WASHOUGAL, Wash. – Family-owned Green Flush Restrooms builds flush restrooms in efficient, environmentally sound, accessible modules. Over 10 years, father and son Ken and Kyle Earlywine likewise have fashioned the components of good business practice into a company that continued to provide work for its three employees and associated supplier businesses through the Covid-19 pandemic and has already doubled annual revenue in 2021 with sales exceeding $2.7 million.
“Our explosive growth is the result of putting together many little things done over time,” said Kyle Earlywine. “Every day presents a challenge to progress.”
Helping assemble this progression are Buck Heidrick and Jerry Petrick of the Washington Small Business Development Center, a network of more than 30 advisors in more than two dozen communities across the state working to help owners and entrepreneurs who want to start, grow or buy/sell a business. SBDC advising is confidential and is provided at no cost to the client.
Reassurance in pandemic uncertainty
Petrick has advised Green Flush since Heidrick retired three years ago from the Washington SBDC office in Vancouver, Wash. On Petrick’s recommendation, Green Flush applied for Covid-19 small-business relief through the U.S. Small Business Administration.
Kyle Earlywine said he was hesitant to pursue the money because he thought others might need it more. But as Petrick affirmed, applying wouldn’t guarantee Green Flush got the assistance; and getting it wouldn’t mean the company must accept or use it.
“And we went for smaller amounts, to not take too much out of the pot,” Earlywine said.
As it turned out, the small amount they did use allowed Green Flush to provide work for their own employees and associated supplier businesses through the pandemic. The need for sanitary restrooms only increased with Covid for essential workers like transit and parks/grounds employees, Petrick noted. And people seeking solace outdoors increased demand for restrooms in recreation areas.
In the end, Earlywine said he is thankful for Petrick’s counsel to have the relief funds just in case: “That money carried us through the uncertainty.”
Ongoing focus on what’s best for business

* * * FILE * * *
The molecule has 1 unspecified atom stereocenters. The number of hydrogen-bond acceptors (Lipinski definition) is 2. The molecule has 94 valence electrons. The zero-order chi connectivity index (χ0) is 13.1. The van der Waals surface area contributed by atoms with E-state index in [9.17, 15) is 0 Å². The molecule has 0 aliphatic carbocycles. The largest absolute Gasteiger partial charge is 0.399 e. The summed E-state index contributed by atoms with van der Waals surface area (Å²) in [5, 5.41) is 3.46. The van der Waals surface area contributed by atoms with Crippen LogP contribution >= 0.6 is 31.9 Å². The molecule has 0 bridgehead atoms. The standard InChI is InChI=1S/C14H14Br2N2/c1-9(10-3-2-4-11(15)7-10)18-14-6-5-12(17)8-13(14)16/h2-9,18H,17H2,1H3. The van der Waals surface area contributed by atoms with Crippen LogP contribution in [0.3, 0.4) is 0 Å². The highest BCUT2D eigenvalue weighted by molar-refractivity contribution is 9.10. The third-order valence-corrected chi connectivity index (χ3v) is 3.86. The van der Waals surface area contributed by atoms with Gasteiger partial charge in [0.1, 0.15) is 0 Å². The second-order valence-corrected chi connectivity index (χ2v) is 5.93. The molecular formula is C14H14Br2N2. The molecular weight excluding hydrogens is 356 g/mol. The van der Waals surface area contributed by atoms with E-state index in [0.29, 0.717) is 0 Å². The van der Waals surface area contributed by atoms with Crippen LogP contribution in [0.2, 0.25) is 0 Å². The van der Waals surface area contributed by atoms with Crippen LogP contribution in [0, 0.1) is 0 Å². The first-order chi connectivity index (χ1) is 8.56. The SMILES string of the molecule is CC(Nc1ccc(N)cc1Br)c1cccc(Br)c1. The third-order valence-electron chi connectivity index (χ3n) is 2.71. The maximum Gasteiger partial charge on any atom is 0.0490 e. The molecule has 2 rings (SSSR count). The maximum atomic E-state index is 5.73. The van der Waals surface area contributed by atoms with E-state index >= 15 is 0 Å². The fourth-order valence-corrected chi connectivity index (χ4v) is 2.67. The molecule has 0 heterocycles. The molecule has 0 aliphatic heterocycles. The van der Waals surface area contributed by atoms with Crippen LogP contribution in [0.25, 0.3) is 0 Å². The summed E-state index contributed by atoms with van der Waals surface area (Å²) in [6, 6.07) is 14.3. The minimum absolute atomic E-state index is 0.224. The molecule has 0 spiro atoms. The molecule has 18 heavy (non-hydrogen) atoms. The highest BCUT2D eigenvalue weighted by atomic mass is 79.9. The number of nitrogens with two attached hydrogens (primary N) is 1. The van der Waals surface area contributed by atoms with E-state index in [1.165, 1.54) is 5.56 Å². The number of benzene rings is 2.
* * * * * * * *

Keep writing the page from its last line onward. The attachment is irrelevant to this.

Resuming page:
Beyond the existential uncertainty of Covid, Petrick’s pragmatic guidance is available as the Earlywines navigate day-to-day fluctuations with customers, contracts, operations, suppliers, hiring and more.
Green Flush just hired its third full-time employee, bringing the total to seven with Ken and Kyle; Kyle’s mother and his brother Kip help out part-time.
Perhaps most critical for a family business, the Washington SBDC advisors “have been invaluable as mediators between Dad and me,” said Kyle Earlywine. “Our business is better because we are father and son. We are candid with each other; we can say anything. We don’t need to hold back our ideas.
“But that can end in a stalemate,” he said. The Washington SBDC advisors “don’t take sides, but guide our conversations to focus on the most relevant information. So we don’t get stuck in debate mode but instead focus on what’s best for our business.”
Foundation set, piece by piece
That business began with a prototype in 2010. Engineer Ken Earlywine was retired from the National Park Service, where he had directed design and construction of portable, self-contained, flush restrooms for the fragile environment around Lake Powell in Arizona and Utah.
An acquaintance suggested Ken start a business with his son Kyle, a 2008 college business graduate. The Earlywines first tried to sell their proprietary information to other restroom companies. The one low offer was unsatisfactory.
“We realized that, if we make this happen, it had to be something we make, market and sell ourselves,” said Kyle Earlywine.
Doing so took them two years: “Our first sale was the biggest challenge we’ve ever had,” said Earlywine. But shortly after that 2012 installation, a manufacturing consultant put them in contact with Heidrick.
He assisted Green Flush Restrooms through the many variables of its early sales: “He guided us through the different business aspects, project to project,” Earlywine recalled. “With each one, it was like ‘Story Time with Buck.’ ”
Heidrick also provided expertise for establishing foundational aspects of the business, including guiding the Earlywines’ searches for a trustworthy accountant and lawyer, and counseling them on setting up payment terms with customers and factories that have continued to serve all parties well for years.
Communicating for good dynamic
“Green Flush is a superior alternative to the traditional porta-potty solution,” said Petrick. “Two people with a great idea and passion deserve a lot of credit for graduating Green Flush essentially out of a garage and into a real business.”
“Dad is the operational side of Green Flush,” said Kyle Earlywine. “He IS the product, in some ways. But there’s no doubt we needed each other to make this work.”
“They have good family dynamics,” said Petrick. “But to succeed as a business, they look at function and process, not just people.”
“We want what’s best for the business,” agreed Kyle Earlywine. “So much of what is best involves attention and work on communication. We do that better, and have made better decisions, thanks to Buck and Jerry.”
By Cynthia King, for the Washington SBDC
Learn more about Green Flush Restrooms at greenflushrestrooms.com.
The Washington SBDC is administered through a cooperative agreement between the U.S. Small Business Administration (SBA) and Washington State University. About half of SBDC funding comes from local and state sources, including institutions of higher education, economic development agencies, civic and business groups and municipal governments. The other half comes from the SBA. Learn more at wsbdc.org.